Ruesch Symposium Participants Encourage Patients to Consider Clinical Trials

Illustration depicting doctors examining the digestive system and handing medication to a patient
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(December 2, 2022) — After being diagnosed with pancreatic cancer in April 2021, Jan Baird-Adams, a librarian from Maryland, had lots of questions for her oncologist, Marcus Noel, MD, associate professor of oncology and director of the Clinical Research Management Office at Georgetown Lombardi Comprehensive Cancer Center.

Screenshot of Jan Baird-Adams from video
Jan Baird-Adams

“Dr. Noel and his staff were incredibly kind and patient with me,” she said. “I asked questions over and over and I got the answers over and over, patiently each time.”

Having a good relationship with Noel and his team prompted Baird-Adams to participate in a clinical trial he recommended. “When he offered me this clinical trial, even though I didn’t know exactly what it meant, it was a time when I said, Oh, this may be the right thing,” she said. “I want to try it.”

This month, Baird-Adams will celebrate one year since being declared cancer-free. Being in a clinical trial “turned out to be very good for me,” she said.

Not all cancer patients who participate in clinical trials will go into remission like Baird-Adams, but all of the data gleaned from clinical trial participants contributes to increasing researchers’ understanding of cancer. Noel explained that a previous clinical trial led by a colleague ultimately supported the FDA approval of a new immunotherapy drug to treat bile duct cancer.

“Now I have patients in clinic who are benefitting from this drug based on the clinical trial,” he said. “So patients who were treated on the clinical trial previously, including some who have passed away, has led to patients who are currently this day receiving treatment and living longer because of that treatment.”

Advancing the Field

Baird-Adams and Noel spoke on a panel titled “Fact and Fiction Around Clinical Trials” on November 19 via Zoom as part of the 13th Annual Ruesch Center Symposium.

Screenshot of Marcus Noel from video
Marcus Noel, MD

Held by the Ruesch Center for the Cure of Gastrointestinal Cancers at Georgetown Lombardi Comprehensive Cancer Center, the symposium brings together researchers, clinicians, patients, caregivers, policymakers and advocates for networking and discussion on the latest developments in GI cancer research and treatment.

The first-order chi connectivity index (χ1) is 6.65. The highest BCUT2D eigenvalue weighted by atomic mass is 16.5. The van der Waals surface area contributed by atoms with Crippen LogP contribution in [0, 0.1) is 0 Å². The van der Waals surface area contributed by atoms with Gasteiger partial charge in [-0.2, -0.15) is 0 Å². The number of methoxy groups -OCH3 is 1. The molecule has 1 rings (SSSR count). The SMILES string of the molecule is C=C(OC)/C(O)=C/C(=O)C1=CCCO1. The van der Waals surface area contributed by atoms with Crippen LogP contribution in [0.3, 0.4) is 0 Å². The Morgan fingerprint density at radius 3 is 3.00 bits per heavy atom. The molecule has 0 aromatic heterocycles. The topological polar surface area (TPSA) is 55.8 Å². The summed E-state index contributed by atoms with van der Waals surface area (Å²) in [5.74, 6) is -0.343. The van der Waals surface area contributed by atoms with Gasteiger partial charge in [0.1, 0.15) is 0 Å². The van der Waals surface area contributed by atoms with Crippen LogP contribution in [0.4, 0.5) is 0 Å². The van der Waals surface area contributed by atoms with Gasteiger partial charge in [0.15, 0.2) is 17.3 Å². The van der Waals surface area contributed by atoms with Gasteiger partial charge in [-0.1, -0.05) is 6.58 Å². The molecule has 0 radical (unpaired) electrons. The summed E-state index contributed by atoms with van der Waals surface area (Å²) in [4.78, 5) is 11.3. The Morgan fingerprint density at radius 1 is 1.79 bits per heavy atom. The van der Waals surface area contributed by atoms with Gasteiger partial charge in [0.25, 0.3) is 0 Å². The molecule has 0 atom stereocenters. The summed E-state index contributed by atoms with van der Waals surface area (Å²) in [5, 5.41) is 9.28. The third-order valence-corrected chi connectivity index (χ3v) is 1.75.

Patients should strongly consider participating in a clinical trial when their physician thinks it’s their best option, Noel said. “Clinical trials often can potentially offer a therapy that is not otherwise available that could be beneficial to an individual patient,” he said. “And so there could be a particular time where the physician feels that the clinical trial is actually the best treatment for a patient.”

New drugs must go through clinical trials before they can receive FDA approval, Noel said. “From an oncologist’s standpoint, we view clinical trials certainly as an important opportunity to advance the field,” he said. “And so, without patient participation in clinical trials, we’re not able to advance the field.”

Helping Future Patients

Both Baird-Adams and Noel recognize that the Black community has had negative experiences as participants in medical research. “In this country, dating back years to the Tuskegee experiment and Henrietta Lacks, there were research practices that were not right, were not correct,” Noel said. “And people were taken advantage of.”

“It’s not lost on me as an African American that our community has had a history of bad experiences with medical research,” Baird-Adams said. “And it flickered through my mind that this is an experimental drug.”

The kindness and transparency demonstrated by Noel and his team made Baird-Adams feel more confident about her decision to participate in the trial. “I just came away feeling like, wow, to be at Georgetown, to be in the hands of Dr. Noel and his team was such a blessing,” she said.

“We try to do our best to demystify clinical trials and demystify research because our goal is to advance the field,” Noel added. “Our goal is to help the patients that we have in front of us but also those who may come in the future.”

“I just wanted to find any way that I can give back and encourage other people, people of color and anybody who has an opportunity to take advantage,” Baird-Adams said. “Because these trials, as Dr. Noel says, can result in drugs that will help many, many people through the years. And I’m just so pleased to have been a part.”

Kat Zambon
GUMC Communications